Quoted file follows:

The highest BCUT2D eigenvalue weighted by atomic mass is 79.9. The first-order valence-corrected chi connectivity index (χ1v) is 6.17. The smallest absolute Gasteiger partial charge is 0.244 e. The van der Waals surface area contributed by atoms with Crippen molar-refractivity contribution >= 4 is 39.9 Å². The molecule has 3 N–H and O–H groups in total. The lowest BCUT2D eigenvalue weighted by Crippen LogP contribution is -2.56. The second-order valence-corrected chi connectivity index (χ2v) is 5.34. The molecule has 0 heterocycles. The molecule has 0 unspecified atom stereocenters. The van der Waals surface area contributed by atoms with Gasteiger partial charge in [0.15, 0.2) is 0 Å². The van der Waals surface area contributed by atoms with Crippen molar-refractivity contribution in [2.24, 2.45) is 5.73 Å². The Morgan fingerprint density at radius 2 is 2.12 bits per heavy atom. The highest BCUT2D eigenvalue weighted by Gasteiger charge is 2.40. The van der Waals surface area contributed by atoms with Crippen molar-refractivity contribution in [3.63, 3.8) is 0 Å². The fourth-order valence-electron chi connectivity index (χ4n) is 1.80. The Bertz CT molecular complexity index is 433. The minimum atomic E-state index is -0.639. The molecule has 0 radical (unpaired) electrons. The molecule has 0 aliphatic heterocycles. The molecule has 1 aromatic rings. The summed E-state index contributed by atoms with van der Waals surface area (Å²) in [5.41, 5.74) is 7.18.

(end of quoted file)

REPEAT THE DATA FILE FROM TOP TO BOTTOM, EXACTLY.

The highest BCUT2D eigenvalue weighted by atomic mass is 79.9. The first-order valence-corrected chi connectivity index (χ1v) is 6.17. The smallest absolute Gasteiger partial charge is 0.244 e. The van der Waals surface area contributed by atoms with Crippen molar-refractivity contribution >= 4 is 39.9 Å². The molecule has 3 N–H and O–H groups in total. The lowest BCUT2D eigenvalue weighted by Crippen LogP contribution is -2.56. The second-order valence-corrected chi connectivity index (χ2v) is 5.34. The molecule has 0 heterocycles. The molecule has 0 unspecified atom stereocenters. The van der Waals surface area contributed by atoms with Gasteiger partial charge in [0.15, 0.2) is 0 Å². The van der Waals surface area contributed by atoms with Crippen molar-refractivity contribution in [2.24, 2.45) is 5.73 Å². The Morgan fingerprint density at radius 2 is 2.12 bits per heavy atom. The highest BCUT2D eigenvalue weighted by Gasteiger charge is 2.40. The van der Waals surface area contributed by atoms with Crippen molar-refractivity contribution in [3.63, 3.8) is 0 Å². The fourth-order valence-electron chi connectivity index (χ4n) is 1.80. The Bertz CT molecular complexity index is 433. The minimum atomic E-state index is -0.639. The molecule has 0 radical (unpaired) electrons. The molecule has 0 aliphatic heterocycles. The molecule has 1 aromatic rings. The summed E-state index contributed by atoms with van der Waals surface area (Å²) in [5.41, 5.74) is 7.18.